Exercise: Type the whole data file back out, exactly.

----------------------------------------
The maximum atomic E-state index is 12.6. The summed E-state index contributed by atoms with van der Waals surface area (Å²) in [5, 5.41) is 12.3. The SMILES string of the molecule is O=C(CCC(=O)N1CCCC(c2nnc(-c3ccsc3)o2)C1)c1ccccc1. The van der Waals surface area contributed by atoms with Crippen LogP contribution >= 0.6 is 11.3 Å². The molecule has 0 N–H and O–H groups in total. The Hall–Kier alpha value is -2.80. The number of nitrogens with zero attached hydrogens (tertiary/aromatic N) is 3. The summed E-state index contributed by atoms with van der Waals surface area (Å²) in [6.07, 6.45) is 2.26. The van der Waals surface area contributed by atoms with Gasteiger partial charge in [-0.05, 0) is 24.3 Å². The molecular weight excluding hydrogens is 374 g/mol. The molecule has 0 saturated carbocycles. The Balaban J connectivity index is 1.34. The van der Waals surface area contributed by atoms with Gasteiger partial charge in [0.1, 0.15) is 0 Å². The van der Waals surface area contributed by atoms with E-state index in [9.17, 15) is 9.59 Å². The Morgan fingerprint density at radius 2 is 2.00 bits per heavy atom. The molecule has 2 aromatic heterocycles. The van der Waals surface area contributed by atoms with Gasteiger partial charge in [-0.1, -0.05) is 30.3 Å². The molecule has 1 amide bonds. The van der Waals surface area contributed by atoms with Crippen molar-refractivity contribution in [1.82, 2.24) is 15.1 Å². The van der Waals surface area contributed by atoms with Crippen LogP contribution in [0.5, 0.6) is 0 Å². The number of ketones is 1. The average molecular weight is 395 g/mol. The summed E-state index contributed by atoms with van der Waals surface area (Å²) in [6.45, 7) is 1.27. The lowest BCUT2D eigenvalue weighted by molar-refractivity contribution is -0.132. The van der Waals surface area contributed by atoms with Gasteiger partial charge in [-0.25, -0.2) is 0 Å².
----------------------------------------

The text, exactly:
The maximum atomic E-state index is 12.6. The summed E-state index contributed by atoms with van der Waals surface area (Å²) in [5, 5.41) is 12.3. The SMILES string of the molecule is O=C(CCC(=O)N1CCCC(c2nnc(-c3ccsc3)o2)C1)c1ccccc1. The van der Waals surface area contributed by atoms with Crippen LogP contribution >= 0.6 is 11.3 Å². The molecule has 0 N–H and O–H groups in total. The Hall–Kier alpha value is -2.80. The number of nitrogens with zero attached hydrogens (tertiary/aromatic N) is 3. The summed E-state index contributed by atoms with van der Waals surface area (Å²) in [6.07, 6.45) is 2.26. The van der Waals surface area contributed by atoms with Gasteiger partial charge in [-0.05, 0) is 24.3 Å². The molecular weight excluding hydrogens is 374 g/mol. The molecule has 0 saturated carbocycles. The Balaban J connectivity index is 1.34. The van der Waals surface area contributed by atoms with Gasteiger partial charge in [0.1, 0.15) is 0 Å². The van der Waals surface area contributed by atoms with E-state index in [9.17, 15) is 9.59 Å². The Morgan fingerprint density at radius 2 is 2.00 bits per heavy atom. The molecule has 2 aromatic heterocycles. The van der Waals surface area contributed by atoms with Gasteiger partial charge in [-0.1, -0.05) is 30.3 Å². The molecule has 1 amide bonds. The van der Waals surface area contributed by atoms with Crippen molar-refractivity contribution in [1.82, 2.24) is 15.1 Å². The van der Waals surface area contributed by atoms with Crippen LogP contribution in [0.5, 0.6) is 0 Å². The number of ketones is 1. The average molecular weight is 395 g/mol. The summed E-state index contributed by atoms with van der Waals surface area (Å²) in [6.45, 7) is 1.27. The lowest BCUT2D eigenvalue weighted by molar-refractivity contribution is -0.132. The van der Waals surface area contributed by atoms with Gasteiger partial charge in [-0.25, -0.2) is 0 Å².